Nationalism as a subject has a long and convoluted history. Many historians and scholars of other fields have tried to explore and understand the arrival and evolution of nationalism. While the subject of how it arrived is under heavy debate, the clarity of its implications remains clear. Nationalism is a long standing and strong force in the modern world. This paper attempts to capture a specific moment in time when nationalism would be beginning its powerful ascent into the world. Through one of France’s most prominent intellectuals, Charles-Louis de Secondat, Baron de La Brède et de Montesquieu, this paper analyzes three popular theories of nationalism deriving from the modernist perspective. Montesquieu’s Lettres Persanes is analyzed with these three theories. Within the framework of the modernist’s perspective of nationalism, this paper attempts to analyze a period when the idea of the nation-state was growing in the minds of French intellectuals. When considering self-identity of the nation, it becomes critical to acknowledge the evolution of the “self” when paralleled against the “Other.” Edward Said’s work in “Orientalism” will be key in developing a further understanding of this self-identification. Lastly, this work will cover the strengths and weaknesses of all the varying theories when observed through Montesquieu’s work.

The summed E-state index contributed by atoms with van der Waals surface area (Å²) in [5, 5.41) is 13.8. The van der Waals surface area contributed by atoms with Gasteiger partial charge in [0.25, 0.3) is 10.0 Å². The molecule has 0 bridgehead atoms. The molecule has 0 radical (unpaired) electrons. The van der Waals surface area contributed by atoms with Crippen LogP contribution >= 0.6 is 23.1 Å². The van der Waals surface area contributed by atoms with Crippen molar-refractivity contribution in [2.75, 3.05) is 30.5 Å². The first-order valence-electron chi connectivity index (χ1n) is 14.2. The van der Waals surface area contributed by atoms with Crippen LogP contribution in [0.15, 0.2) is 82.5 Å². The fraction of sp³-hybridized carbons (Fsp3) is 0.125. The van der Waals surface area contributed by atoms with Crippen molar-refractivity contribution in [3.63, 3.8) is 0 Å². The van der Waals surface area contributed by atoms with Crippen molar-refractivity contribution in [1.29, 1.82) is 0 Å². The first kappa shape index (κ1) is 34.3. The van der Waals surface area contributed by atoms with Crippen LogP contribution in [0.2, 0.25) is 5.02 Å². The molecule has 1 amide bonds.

"Nationalism and Montesquieu’s Lettres Persanes,"
History in the Making: Vol. 8
, Article 5.
Available at: https://scholarworks.lib.csusb.edu/history-in-the-making/vol8/iss1/5